Well, it’s Scripture quiz time. Question: According to Jesus, as recorded in Scriptures, is it possible to serve both God and Mammon? Answer Yes or No.
Yet, look around you. You’ll find people strongly equating wealth/health/success with righteousness, insinuating that such things automatically follow from righteous lives. But if we read the Sermon on the Mount (part of which is recorded in Matt 6, where the above quote can also be found), it is quite obvious that it is not just that we cannot serve God and mammon, we get several instructions about how to handle our obligations to community, from giving our alms in secret to giving our cloak also, if someone sue us for our coat (well, Jesus didn’t live in the US, where you have more litigators per capita than anywhere else in the world, who will go to court for you for a cut of the loot) to not resisting evil–when it’s being done to ourselves, that is.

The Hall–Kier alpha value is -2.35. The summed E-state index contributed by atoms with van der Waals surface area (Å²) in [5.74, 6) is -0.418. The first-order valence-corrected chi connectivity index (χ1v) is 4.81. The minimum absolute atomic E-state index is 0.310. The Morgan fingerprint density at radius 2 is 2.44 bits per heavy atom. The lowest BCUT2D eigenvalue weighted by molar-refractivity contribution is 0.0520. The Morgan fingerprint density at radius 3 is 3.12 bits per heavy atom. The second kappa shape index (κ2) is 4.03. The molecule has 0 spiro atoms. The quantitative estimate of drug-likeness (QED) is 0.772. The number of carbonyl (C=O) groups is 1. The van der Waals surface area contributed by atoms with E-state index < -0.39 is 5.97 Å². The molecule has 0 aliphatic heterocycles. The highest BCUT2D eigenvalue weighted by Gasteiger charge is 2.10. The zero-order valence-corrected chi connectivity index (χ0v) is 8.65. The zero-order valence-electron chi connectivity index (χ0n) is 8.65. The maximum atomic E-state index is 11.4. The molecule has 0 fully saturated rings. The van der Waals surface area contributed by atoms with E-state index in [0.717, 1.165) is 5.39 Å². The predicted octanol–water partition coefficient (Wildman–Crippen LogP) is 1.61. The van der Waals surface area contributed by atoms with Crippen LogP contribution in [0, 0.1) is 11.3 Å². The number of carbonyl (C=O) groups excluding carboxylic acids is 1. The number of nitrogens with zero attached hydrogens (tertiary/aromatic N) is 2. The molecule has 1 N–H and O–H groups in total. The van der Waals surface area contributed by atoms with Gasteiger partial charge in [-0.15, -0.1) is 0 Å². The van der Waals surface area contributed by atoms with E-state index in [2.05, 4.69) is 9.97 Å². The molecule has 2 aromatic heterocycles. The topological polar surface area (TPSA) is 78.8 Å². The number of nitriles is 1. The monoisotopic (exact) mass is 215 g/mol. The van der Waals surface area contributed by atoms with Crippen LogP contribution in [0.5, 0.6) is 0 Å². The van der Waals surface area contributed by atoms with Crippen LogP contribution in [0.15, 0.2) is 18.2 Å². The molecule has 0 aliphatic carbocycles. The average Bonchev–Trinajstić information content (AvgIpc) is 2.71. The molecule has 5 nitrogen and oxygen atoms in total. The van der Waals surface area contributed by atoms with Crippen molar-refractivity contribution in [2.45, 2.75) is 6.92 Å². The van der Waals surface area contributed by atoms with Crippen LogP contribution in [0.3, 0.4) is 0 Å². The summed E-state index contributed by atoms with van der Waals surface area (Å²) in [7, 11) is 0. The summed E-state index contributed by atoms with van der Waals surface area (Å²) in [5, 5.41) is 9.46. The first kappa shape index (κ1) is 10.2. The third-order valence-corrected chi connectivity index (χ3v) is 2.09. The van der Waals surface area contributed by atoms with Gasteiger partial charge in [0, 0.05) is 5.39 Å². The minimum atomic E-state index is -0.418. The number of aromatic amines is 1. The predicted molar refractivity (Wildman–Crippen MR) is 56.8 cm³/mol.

And what’s more, when Jesus said, “Take no thought for your life, what ye shall eat, or what ye shall drink; nor yet for your body, what ye shall put on” I don’t think he meant to give us license to be idlers. Just that we shouldn’t expend our energy scheming on how to get rich and gather massive surpluses, especially not by cheating, abusing the meek, weak and the helpless or in any other such way. No matter how entitled we feel to it, because we worked our whole lives so hard to get them! (Also note the mention in the footnote about the Greek expression that means “fretting”, “anxious concern” or “worrying” rather than planning or thinking of.)
What I’m actually doing is I’m indicting the Gospel of Wealth as preached by so many American Christians, including many Mormons. How many times have you heard the story of the mysteriously appearing stranger who hands an envelope full of hundreds to the destitute family who previously decided to pay their tithing first and worry about the food later? I’m not saying such things don’t happen, but I’m saying let’s not talk like God is a vending machine, where you always get more money than you put in! Honestly!